Switzerland Rail Passes and Train Tips

By Rick Steves

Are rail passes a good value for Switzerland?

Rail passes are almost always a smart buy for Switzerland, with its fairly high pay-as-you-go ticket costs and excellent transportation system. The Switzerland-only Swiss Travel Pass is a particularly good deal, as it cover nearly all transport in Switzerland — not only trains, but buses, boats, and many high-mountain lifts.

How do I see whether a rail pass makes sense for my trip in particular?

Train Fares: Switzerland

Map shows approximate costs, in $US, for one-way, second-class tickets. For first-class fares, add 50 percent.

Use this map to add up approximate pay-as-you-go fares for your itinerary, and compare that cost to the price of a rail pass for the number of days you expect to spend on the train. (The dashed Lugano–Tirano line shows a popular bus connection that's covered by rail passes; dotted lines show two popular boat routes — covered by some passes.)

Also, follow the links below for:

More tips for figuring out whether a pass makes sense for your trip
The basics on choosing among rail passes
More tips on how to save money by fine-tuning your rail pass
Advice on deciding between first and second class
Fare-estimate maps outside Switzerland
Answers to frequently asked rail-pass questions

What are my options for rail passes that cover Switzerland?

Swiss Travel Passkey details

Swiss Half-Fare Cardkey details

Berner Oberland Regional Passkey details

Eurail Global Pass (31 countries) → read more about this pass

Rail Europe shopping cart: Have an order underway? Review and complete it here.

Extra tip: If your trip is primarily Swiss-focused, with just one or two train rides elsewhere in Europe, consider getting a single-country Swiss Travel Pass (which offers far better coverage of Switzerland than a Global Pass) plus separate point-to-point train tickets (usually cheapest if booked in advance online). Note that on direct TGV Lyria trains between France and major Swiss cities seat reservations are required, and fairly expensive (about $35 in second class or $70 in first, in addition to a Eurail Global Pass) — and only a certain number are made availble to passholders for any given train. (And 26/27-year-olds should note that the Swiss Travel Pass's youth cutoff is 26, whereas the Global Pass grants discounts to all travelers under 28.)

Do I need to make seat reservations on Swiss trains?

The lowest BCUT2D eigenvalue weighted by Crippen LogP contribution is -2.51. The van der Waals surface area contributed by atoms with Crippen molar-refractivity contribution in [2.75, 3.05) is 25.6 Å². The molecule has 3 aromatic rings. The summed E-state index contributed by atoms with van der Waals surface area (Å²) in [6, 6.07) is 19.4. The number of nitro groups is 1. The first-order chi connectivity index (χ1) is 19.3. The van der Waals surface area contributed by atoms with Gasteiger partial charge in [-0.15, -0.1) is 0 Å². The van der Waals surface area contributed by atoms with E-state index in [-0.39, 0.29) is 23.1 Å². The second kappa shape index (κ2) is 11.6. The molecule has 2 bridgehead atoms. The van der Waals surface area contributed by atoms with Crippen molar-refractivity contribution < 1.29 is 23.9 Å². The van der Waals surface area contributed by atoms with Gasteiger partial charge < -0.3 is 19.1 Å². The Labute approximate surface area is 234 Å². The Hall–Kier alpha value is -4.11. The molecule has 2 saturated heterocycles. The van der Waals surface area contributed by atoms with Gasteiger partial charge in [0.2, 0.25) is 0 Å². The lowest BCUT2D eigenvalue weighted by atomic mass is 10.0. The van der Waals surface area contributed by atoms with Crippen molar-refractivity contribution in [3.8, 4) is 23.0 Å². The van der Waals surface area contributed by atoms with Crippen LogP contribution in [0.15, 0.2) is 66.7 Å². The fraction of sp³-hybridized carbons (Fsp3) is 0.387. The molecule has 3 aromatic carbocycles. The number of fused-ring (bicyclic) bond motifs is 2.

For the most part, you can hop on nearly all Swiss trains with just your rail pass in hand. Designated scenic routes (those with names, such as the Glacier Express), and some international trains (such as to/from France and Italy or night trains through Germany) do require paid seat reservations, as indicated in online train schedules.

What do rail passes cover in Switzerland?

Passes cover nearly all Swiss trains. Even specially designated scenic routes are covered, including the entire route of the Glacier Express. Any pass that covers Switzerland also covers these two Swiss-run services through Italy: Brig–Domodossola–Locarno trains and Lugano–Tirano by Bernina Express bus. Many high-mountain routes, however, such as those served by the Berner Oberland's Jungfraubahn, are only partially covered, and discounts vary depending on what kind of pass you have.

Note: As is true on any European rail pass, "covered" services, including museum admissions, require use of a counted travel day on a flexipass. Discounts generally do not (as is the case with the Global Pass), but the Swiss Travel Pass is an exception: Discounts on high-mountain lifts and trains are only available on the counted travel days of this pass.

Eurail Global Passes offer the following discounts, among others:

  • Berner Oberland: 25 percent off trains and lifts above Interlaken (without this discount tickets cost, from Interlaken, about $10 to Lauterbrunnen, $10 to Grindelwald, $15 to Wengen, $200 round-trip to the Jungfraujoch; without a rail pass the Schilthornbahn cable car is about $105 round-trip from Stechelberg, $85 from Mürren)
  • Mt. Pilatus: 50 percent off all trains and lifts above Kriens/Alpnachstad (full price: $70 for two legs)
  • Mt. Rigi: 50 percent off all trains and lifts above Vitznau/Arth-Goldau/Weggis (full price: $25–40 per leg)
  • Lake boats: 50 percent off most boat trips, but Lake Thun and Lake Brienz boats are fully covered
  • Free kids: Up to two kids age 4–11 travel free with each adult-rate pass

Switzerland-only rail passes cover much more:

  • Berner Oberland: All trains and lifts up to the Schilthorn/Wengen/Grindelwald are covered, and 25 percent off lifts and trains above Wengen and Grindelwald
  • Mt. Pilatus: 50 percent off (same as Eurail-brand passes)
  • Mt. Rigi: All trains and lifts up Mt. Rigi are covered
  • Lake boats: Covered
  • Postal buses (which go just about everywhere trains/lifts don't): Covered
  • Urban transit (e.g. trams and city buses): Covered by Swiss Travel Pass